Cholesterol-lowering drugs (statins) may also help lower blood pressure to a moderate extent, according to the results from a 6- month University of California, San Diego study. The researchers based their findings on 1016 men and postmenopausal women without known heart disease whose low-density lipoprotein (LDL; "bad") cholesterol levels were high.
During the study, the participants were randomly assigned to take simvastatin, pravastatin, or placebo. Blood pressure was measured before, during, and after the trial. Reporting the results at the recent American Heart Association annual meeting, the researchers explained that blood pressure was greatly reduced to a similar degree with both statin drugs. The change was evident 1 month after treatment and disappeared by 2 months after the medications were stopped. Specifically, the reduction witnessed was about 7 points for both the upper and lower readings.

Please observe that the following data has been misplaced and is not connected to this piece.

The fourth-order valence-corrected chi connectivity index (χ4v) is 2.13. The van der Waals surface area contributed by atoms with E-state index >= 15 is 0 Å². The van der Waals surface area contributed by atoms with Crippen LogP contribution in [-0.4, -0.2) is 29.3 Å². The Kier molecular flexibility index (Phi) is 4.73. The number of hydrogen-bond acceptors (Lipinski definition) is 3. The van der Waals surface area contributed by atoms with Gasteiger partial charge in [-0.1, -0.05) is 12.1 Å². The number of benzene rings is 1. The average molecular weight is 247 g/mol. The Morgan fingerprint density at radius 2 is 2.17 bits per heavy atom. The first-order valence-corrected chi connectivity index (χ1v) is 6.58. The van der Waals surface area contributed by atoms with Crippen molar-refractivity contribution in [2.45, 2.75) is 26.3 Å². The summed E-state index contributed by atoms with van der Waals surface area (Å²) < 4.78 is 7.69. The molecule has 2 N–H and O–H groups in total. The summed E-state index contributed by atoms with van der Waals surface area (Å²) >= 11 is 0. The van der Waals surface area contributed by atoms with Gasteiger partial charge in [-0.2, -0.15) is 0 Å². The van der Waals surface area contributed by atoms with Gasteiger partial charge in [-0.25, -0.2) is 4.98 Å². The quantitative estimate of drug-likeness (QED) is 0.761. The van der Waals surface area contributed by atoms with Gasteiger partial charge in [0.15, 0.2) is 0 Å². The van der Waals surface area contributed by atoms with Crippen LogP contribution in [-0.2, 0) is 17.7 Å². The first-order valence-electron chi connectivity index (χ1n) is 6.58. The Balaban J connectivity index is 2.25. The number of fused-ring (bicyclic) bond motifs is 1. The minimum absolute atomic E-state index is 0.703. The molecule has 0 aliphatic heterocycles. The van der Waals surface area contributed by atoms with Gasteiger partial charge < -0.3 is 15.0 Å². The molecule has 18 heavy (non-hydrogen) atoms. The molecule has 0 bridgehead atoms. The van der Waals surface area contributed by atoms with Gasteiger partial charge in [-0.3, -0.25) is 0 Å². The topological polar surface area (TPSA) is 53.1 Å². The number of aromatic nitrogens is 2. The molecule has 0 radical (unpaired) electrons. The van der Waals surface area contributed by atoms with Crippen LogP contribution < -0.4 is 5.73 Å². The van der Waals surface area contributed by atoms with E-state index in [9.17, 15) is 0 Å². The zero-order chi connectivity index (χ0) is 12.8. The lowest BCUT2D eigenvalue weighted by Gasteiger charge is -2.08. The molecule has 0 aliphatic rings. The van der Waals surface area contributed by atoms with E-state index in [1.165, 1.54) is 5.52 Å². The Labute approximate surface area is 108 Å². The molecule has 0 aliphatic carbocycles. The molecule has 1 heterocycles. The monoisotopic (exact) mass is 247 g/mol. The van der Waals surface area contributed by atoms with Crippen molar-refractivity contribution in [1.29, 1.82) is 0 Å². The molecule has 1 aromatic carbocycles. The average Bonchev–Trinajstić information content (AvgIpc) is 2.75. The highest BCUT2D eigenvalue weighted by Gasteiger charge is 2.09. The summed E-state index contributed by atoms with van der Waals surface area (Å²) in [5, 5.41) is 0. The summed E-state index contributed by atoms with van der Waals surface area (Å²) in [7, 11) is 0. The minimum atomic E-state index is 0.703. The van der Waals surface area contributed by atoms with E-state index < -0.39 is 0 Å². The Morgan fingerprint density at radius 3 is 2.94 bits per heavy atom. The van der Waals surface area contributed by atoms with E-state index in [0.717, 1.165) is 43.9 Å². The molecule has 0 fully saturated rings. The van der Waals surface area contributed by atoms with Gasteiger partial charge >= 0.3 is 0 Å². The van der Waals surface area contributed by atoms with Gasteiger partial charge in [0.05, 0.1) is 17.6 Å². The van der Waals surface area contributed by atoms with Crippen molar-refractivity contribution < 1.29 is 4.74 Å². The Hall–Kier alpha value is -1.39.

Although the study had limitations, researcher Beatrice A. Golomb, MD, PhD, said the findings "may help to explain stroke reduction with statins, since LDL cholesterol bears little relationship to stroke risk, while blood pressure is a potent risk factor."
One study linked multiple pregnancies to an increased risk of developing atrial fibrillation later in life, and another investigated the association between premature delivery and cardiovascular disease.
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